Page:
The division between good boy and bad boy, between the biter and the bitten and the judgment we pass on each one, makes us classify the children. The biter (who perhaps did this only once), is the bad boy whom we already expect to continue on this way, while the bitten child is the poor one who deserves sympathy and whom we have to protect.

If we can understand that the child who bites is not a negative human being and we relate to him like that, there is a good chance that he'll stop acting in a negative manner. In this way, we can avoid labeling children.

Our reaction must be a caress and an expression of love to both children at the same time and guiding the child who bites so that he can overcome his impulses.

In order to help a child control himself before he does something which is prohibited, we must provide him with other possibilities for letting go. This way, if he very much wants to bite or to hit, he can do this to a doll or some other object which is unfeeling, or even better, "Try to express in writing, or by drawing a picture to show what is bothering you, what is burdening you, or the reason you wanted to bite your brother." If we say this to the child, with words he can understand and also be available to hear what's on his heart, he won't get to the point of biting.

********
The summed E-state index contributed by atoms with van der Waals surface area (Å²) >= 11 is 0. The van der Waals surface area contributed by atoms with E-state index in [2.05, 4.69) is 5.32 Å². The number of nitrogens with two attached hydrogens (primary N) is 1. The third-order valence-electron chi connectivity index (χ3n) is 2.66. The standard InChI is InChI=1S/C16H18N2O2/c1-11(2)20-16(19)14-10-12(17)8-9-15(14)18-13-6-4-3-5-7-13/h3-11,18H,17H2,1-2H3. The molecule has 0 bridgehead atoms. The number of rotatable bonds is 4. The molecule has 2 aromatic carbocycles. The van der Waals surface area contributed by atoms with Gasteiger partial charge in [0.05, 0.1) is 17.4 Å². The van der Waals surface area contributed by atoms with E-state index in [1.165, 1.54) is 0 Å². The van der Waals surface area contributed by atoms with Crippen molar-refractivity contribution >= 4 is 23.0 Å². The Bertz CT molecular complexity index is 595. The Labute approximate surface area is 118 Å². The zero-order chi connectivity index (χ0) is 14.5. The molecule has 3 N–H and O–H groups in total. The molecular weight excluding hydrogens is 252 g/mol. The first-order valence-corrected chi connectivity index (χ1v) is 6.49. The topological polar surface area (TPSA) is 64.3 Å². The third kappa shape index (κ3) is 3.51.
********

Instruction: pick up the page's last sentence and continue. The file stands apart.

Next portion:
Many children who bite, do so in order to get attention from their parents. We won't give them what they want when they behave this way. We'll show them that we pay attention to them davka at other times. We'll caress the bitten child and hold back our anger at the child who bites, while we search for a different way to relate to him. Sometimes the biter is a child who is lively and full of energy. We'll have to find a suitable way to speak to him. Sometimes, to our amazement, the biter is quiet and introverted and we'll have to find an appropriate way to relate to him, also.

When a child knows that he is being watched and we relate to him even when he is not doing anything unusual, he will try to behave in general.

4. Encouraging the biter to change his ways

It is very important to encourage the child who bites -- in other areas, of course. If a child bites often, we find moments when he doesn't bite, and even though he is angry, we'll praise him: "I saw you were very upset. Maybe you even wanted to bite, right? But you overcame it. That's wonderful! I'm happy you know how to control yourself." Or, "How pleased I am that in our house there is no biting, that my children are capable of controlling themselves."

A TIP -- The Biting Game

A child who was never bitten doesn't know that biting hurts.

If a child bites his parent or a sibling aggressively, the parent can quietly take him on his lap and ask him in a caring manner: "Do you want to play the biting game?" It's enough for the parent to bite the child, not even strongly, for the child to learn. It is important for the parent to control himself and not say: "You see, you deserve it!" He should rather say something like: "Alright, I see you don't like it, so let's decide not to play the biting game in this house, O.K.?"